Ways for UAE kids to keep mentally healthy at home

Expert advice to help teens

Ways for UAE kids to keep mentally healthy at home

With distance learning now set to continue for the remainder of the academic year, we speak to Ema Gregory, who is the school counselor at Jumeirah College, on how parents UAE teens can keep mentally healthy at home.

Teenagers are social creatures, they thrive on human interaction, but now, with schools closed and large gatherings limited, many students are going to suddenly find themselves isolated and cut-off from their usual social stimulus

"This will be a difficult time for all, but for some it will be a little more challenging," says Gregory.

"It is understandable to be concerned with the current situation in the world, and for some it can exaggerate existing mental health issues," she says.

Gregory explains that while social media is an excellent source of keeping the world in contact it can also lead to a lot of false information circulating, and stresses that for those with anxiety, it can have a concerning consequence.

"As expats we rely on social media more than many to keep in contact with our family and friends back in our home countries. However, the feeling of being powerless to control what is happening around us, and ‘waiting for disaster’ will trigger panic and fear," Gregory adds.

WHO guidelines recommend that we limit our time on social media, and only listen to reputable sources, something which Gregory advocates.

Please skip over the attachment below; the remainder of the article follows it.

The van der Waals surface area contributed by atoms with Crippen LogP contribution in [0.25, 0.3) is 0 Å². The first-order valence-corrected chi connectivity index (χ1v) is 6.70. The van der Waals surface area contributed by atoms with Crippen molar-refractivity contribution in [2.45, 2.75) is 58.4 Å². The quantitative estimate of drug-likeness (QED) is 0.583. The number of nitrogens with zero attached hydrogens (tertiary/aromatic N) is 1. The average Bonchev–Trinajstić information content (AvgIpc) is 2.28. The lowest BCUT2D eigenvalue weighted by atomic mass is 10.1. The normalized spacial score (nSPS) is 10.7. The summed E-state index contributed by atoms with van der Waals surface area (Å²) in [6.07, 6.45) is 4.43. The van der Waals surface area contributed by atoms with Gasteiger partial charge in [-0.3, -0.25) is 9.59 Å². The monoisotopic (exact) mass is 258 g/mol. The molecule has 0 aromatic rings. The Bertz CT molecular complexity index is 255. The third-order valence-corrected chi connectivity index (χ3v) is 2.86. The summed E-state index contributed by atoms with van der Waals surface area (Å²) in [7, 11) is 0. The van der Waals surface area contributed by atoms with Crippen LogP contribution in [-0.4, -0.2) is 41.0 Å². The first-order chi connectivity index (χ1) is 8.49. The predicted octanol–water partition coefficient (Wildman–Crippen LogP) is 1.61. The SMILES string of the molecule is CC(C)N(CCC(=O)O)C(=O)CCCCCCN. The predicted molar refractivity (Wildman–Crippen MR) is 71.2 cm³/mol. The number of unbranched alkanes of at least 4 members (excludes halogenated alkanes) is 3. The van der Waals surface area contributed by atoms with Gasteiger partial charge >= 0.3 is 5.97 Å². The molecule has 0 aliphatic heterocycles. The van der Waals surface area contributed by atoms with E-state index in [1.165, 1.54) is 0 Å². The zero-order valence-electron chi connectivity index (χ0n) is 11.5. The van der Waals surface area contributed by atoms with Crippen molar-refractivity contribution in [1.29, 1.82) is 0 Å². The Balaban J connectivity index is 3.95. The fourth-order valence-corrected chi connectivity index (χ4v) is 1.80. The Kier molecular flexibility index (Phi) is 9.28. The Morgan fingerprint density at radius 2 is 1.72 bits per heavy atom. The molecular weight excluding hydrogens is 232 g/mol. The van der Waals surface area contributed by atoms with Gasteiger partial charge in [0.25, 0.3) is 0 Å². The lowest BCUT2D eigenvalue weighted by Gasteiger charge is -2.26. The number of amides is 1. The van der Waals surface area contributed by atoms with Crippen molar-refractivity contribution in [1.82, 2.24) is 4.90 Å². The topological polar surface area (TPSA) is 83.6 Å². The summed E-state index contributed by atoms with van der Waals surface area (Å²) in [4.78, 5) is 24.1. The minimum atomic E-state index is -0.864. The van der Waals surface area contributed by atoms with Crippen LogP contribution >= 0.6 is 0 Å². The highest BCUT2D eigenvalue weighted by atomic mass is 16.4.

"While that Facebook ‘share’ or Twitter thread, may sound convincing, ask yourself, where did this originate? Take a deep breath and reassess. Maybe this is a good time to create a new habit and set yourself a daily check-in time on social media,"Gregory says.

With schools implementing distance learning and the temporary closures of social areas, it is becoming increasingly more difficult to physically connect with others.

So Gregory emphasises how important it is to check-in with those that are vulnerable to periods of low mood.

"For some, school serves as a welcome distraction from being alone with their own thoughts," she says.

"It is more important than ever now that people talk. Talk through stress. Talk through worries. Talk through anything…. Just talk! There is power in words and choosing to keep a positive attitude will radiate in powerful waves with those around you."

Gregory also admits that it would be foolish to think that procrastination will not be an issue for many so points out that it's important to try to stay motivated.

"Distance learning may take a little time to adjust to, but think of it a normal school day. Set yourself up a working space with all your equipment around you. Keep to your timetable and take the recommended breaks," she advises.

"The more that you do, the more that you will feel motivated to do. Turn off your Snapchat. You aren’t allowed to send random selfies from lessons, so don’t do it from your ‘home office’. In time you will create yourself a nice routine and when you sign off at the end of your school day, reward yourself with something that you enjoy doing to relax."

There are loads of changes happening now and over the next few weeks, but here are a few things to remember:

Parents
- Remember you were a teenager once and how important your friends were in your life.
- Don’t take anything personally.
- You are not the enemy you are probably just not the people that your teenager would choose to be hanging out with right now.

Students
- Be kind to your parents. This is all new to them too, and no one has the answers just yet, not even the professionals! We’re all just taking this one day at a time.
- The world is going to slow down for a bit, but it is not going to stop.
- Be empathetic to others.
- Use this time to reconnect with people.
- Make time to laugh, joke and have quality time with those close to you.
- Wash your hands, eat a balanced diet and be sensible with what you choose to read.
- Above all breathe.

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